The Leafs honoured Mats Sundin last night–then promptly dishonoured him with a flaccid 5-0 loss to the Montreal Canadiens. But no matter: the pre-game ceremony was the most important thing about last night, and both the Leafs and Sundin himself nailed it to the wall.
In the name of full disclosure, I watched the ceremony alone in my living room…and I absolutely stood up and applauded when Sundin was introduced. (It was also–how should I put this?–a little bit dusty in there.) I’m thirty-one; I’m too old for “favourite” athletes anymore. Last night, then, was a postscript for one of my life’s phases. Mats Sundin is the last favourite athlete I’ll ever have, although I’ll presumably never lose my capacity to enjoy watching certain athletes play for my favourite teams (Ryan Giggs, for instance, or Adrian Peterson). But in terms of irrational fixations on a few particular sporting heroes, Sundin’s the last in a relatively short list that started with Wayne Gretzky, briefly included Kelly Gruber, Theoren Fleury, and Ole Gunnar Solskjaer, and finished with Sundin, Daunte Culpepper, and maybe Randy Moss. It’s a select group, and its membership’s all the more puzzling since few of them won my teams a championship (Gruber was a bit player for the ’92 Blue Jays; Solskjaer was rather more than that for some great United sides including the 1998/99 treble-winning team. Gretzky, for obvious reasons, doesn’t count.) But none meant as much to me as Sundin, who scored the first goal in my very first Maple Leafs game. Later, I was lucky enough to be inside the Air Canada Centre for two of Sundin’s career milestones (it’s still odd that the former preceded a Leafs elimination, so ecstatic was the reaction to Sundin’s late, late heroics). Oddly enough, given my predilection for lists and whatnot, I can’t remember the last time I saw Sundin play for Toronto; the last time I saw him wearing an NHL uniform he was scoring a game-winning goal for the Vancouver Canucks against Brian Boucher and the San Jose Sharks (it should go without saying I never blamed Sundin for refusing to waive his no-trade clause; he’d earned it, and Sundin was never going to abandon the Leafs like that anyway). It’s nice to know I’ll be able to see his banner whenever I’m back at the Air Canada Centre–a reminder of being sixteen and sitting up in the greys at Maple Leaf Gardens, of being twenty-six and seeing him beat Mikka Kiprusoff for career goal #500, of being twenty-one and watching Mats Sundin bring me and 20,000 other Leaf fans as close to total ecstasy as anyone’s ever brought us in four decades.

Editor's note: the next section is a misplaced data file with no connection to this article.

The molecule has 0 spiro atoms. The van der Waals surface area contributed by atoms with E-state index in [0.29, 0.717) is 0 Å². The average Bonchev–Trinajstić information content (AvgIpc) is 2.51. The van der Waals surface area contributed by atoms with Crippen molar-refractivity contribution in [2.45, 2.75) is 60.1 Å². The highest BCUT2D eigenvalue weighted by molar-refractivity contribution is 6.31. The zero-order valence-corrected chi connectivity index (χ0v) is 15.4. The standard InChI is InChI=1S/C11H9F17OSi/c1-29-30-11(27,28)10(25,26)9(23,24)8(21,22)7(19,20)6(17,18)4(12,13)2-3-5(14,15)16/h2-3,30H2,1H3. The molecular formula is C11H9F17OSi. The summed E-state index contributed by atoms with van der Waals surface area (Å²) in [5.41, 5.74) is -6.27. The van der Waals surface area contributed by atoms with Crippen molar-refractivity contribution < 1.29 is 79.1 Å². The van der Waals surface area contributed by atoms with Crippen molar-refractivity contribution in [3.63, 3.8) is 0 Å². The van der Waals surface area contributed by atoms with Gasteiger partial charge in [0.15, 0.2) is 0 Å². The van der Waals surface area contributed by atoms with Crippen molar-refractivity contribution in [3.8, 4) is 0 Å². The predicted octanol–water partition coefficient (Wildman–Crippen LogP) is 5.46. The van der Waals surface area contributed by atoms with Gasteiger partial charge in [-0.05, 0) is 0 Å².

Thanks for the memories, Mats.